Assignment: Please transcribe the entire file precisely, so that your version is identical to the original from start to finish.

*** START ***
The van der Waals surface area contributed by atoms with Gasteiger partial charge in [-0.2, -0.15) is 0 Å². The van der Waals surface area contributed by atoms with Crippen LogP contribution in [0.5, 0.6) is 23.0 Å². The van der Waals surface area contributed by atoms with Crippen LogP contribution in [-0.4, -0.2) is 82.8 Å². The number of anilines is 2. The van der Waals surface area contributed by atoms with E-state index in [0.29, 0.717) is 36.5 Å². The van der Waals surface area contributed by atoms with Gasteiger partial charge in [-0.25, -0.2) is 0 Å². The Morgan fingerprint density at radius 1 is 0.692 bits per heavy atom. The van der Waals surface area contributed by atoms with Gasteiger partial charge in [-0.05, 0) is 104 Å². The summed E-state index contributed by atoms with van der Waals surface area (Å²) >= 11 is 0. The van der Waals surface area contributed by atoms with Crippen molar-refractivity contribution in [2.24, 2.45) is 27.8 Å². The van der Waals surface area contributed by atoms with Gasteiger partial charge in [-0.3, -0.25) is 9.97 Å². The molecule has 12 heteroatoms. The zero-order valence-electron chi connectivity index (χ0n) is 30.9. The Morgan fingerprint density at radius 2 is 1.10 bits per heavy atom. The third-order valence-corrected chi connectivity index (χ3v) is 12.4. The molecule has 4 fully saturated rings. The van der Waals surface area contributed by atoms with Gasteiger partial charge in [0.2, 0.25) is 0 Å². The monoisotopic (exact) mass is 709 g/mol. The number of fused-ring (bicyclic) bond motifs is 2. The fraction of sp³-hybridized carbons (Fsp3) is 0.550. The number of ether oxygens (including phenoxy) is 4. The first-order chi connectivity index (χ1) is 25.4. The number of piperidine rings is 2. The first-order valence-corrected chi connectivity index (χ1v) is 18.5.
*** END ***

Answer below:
The van der Waals surface area contributed by atoms with Gasteiger partial charge in [-0.2, -0.15) is 0 Å². The van der Waals surface area contributed by atoms with Crippen LogP contribution in [0.5, 0.6) is 23.0 Å². The van der Waals surface area contributed by atoms with Crippen LogP contribution in [-0.4, -0.2) is 82.8 Å². The number of anilines is 2. The van der Waals surface area contributed by atoms with E-state index in [0.29, 0.717) is 36.5 Å². The van der Waals surface area contributed by atoms with Gasteiger partial charge in [-0.25, -0.2) is 0 Å². The Morgan fingerprint density at radius 1 is 0.692 bits per heavy atom. The van der Waals surface area contributed by atoms with Gasteiger partial charge in [-0.05, 0) is 104 Å². The summed E-state index contributed by atoms with van der Waals surface area (Å²) >= 11 is 0. The van der Waals surface area contributed by atoms with Crippen molar-refractivity contribution in [2.24, 2.45) is 27.8 Å². The van der Waals surface area contributed by atoms with Gasteiger partial charge in [-0.3, -0.25) is 9.97 Å². The molecule has 12 heteroatoms. The zero-order valence-electron chi connectivity index (χ0n) is 30.9. The Morgan fingerprint density at radius 2 is 1.10 bits per heavy atom. The third-order valence-corrected chi connectivity index (χ3v) is 12.4. The molecule has 4 fully saturated rings. The van der Waals surface area contributed by atoms with Gasteiger partial charge in [0.2, 0.25) is 0 Å². The monoisotopic (exact) mass is 709 g/mol. The number of fused-ring (bicyclic) bond motifs is 2. The fraction of sp³-hybridized carbons (Fsp3) is 0.550. The number of ether oxygens (including phenoxy) is 4. The first-order chi connectivity index (χ1) is 25.4. The number of piperidine rings is 2. The first-order valence-corrected chi connectivity index (χ1v) is 18.5.